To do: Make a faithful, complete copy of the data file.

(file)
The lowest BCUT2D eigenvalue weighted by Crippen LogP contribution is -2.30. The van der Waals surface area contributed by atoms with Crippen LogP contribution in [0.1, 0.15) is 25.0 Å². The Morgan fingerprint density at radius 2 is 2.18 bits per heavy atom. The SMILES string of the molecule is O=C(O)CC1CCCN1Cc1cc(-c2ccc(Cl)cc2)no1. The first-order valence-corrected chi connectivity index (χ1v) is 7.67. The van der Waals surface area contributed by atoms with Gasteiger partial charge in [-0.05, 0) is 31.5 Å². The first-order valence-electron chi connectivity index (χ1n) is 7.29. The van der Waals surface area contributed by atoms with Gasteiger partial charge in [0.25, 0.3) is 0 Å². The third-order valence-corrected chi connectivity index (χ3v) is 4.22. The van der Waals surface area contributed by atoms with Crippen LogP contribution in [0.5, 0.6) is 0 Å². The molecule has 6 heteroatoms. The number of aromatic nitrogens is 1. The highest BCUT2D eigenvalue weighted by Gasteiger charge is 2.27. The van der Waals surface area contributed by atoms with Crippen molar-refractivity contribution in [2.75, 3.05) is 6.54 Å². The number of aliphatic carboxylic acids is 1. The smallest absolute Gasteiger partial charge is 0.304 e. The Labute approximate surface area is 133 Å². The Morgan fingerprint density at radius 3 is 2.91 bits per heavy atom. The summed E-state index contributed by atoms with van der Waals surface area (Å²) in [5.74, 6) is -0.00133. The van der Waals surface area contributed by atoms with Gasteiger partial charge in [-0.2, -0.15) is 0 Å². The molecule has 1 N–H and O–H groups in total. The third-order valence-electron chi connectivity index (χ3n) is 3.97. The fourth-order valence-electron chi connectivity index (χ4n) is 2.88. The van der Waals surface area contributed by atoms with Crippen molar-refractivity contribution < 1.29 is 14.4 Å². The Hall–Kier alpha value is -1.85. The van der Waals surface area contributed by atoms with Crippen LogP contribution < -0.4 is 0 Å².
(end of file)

The lowest BCUT2D eigenvalue weighted by Crippen LogP contribution is -2.30. The van der Waals surface area contributed by atoms with Crippen LogP contribution in [0.1, 0.15) is 25.0 Å². The Morgan fingerprint density at radius 2 is 2.18 bits per heavy atom. The SMILES string of the molecule is O=C(O)CC1CCCN1Cc1cc(-c2ccc(Cl)cc2)no1. The first-order valence-corrected chi connectivity index (χ1v) is 7.67. The van der Waals surface area contributed by atoms with Gasteiger partial charge in [-0.05, 0) is 31.5 Å². The first-order valence-electron chi connectivity index (χ1n) is 7.29. The van der Waals surface area contributed by atoms with Gasteiger partial charge in [0.25, 0.3) is 0 Å². The third-order valence-corrected chi connectivity index (χ3v) is 4.22. The van der Waals surface area contributed by atoms with Crippen LogP contribution in [0.5, 0.6) is 0 Å². The molecule has 6 heteroatoms. The number of aromatic nitrogens is 1. The highest BCUT2D eigenvalue weighted by Gasteiger charge is 2.27. The van der Waals surface area contributed by atoms with Crippen molar-refractivity contribution in [2.75, 3.05) is 6.54 Å². The number of aliphatic carboxylic acids is 1. The smallest absolute Gasteiger partial charge is 0.304 e. The Labute approximate surface area is 133 Å². The Morgan fingerprint density at radius 3 is 2.91 bits per heavy atom. The summed E-state index contributed by atoms with van der Waals surface area (Å²) in [5.74, 6) is -0.00133. The van der Waals surface area contributed by atoms with Gasteiger partial charge in [-0.2, -0.15) is 0 Å². The molecule has 1 N–H and O–H groups in total. The third-order valence-electron chi connectivity index (χ3n) is 3.97. The fourth-order valence-electron chi connectivity index (χ4n) is 2.88. The van der Waals surface area contributed by atoms with Crippen molar-refractivity contribution < 1.29 is 14.4 Å². The Hall–Kier alpha value is -1.85. The van der Waals surface area contributed by atoms with Crippen LogP contribution < -0.4 is 0 Å².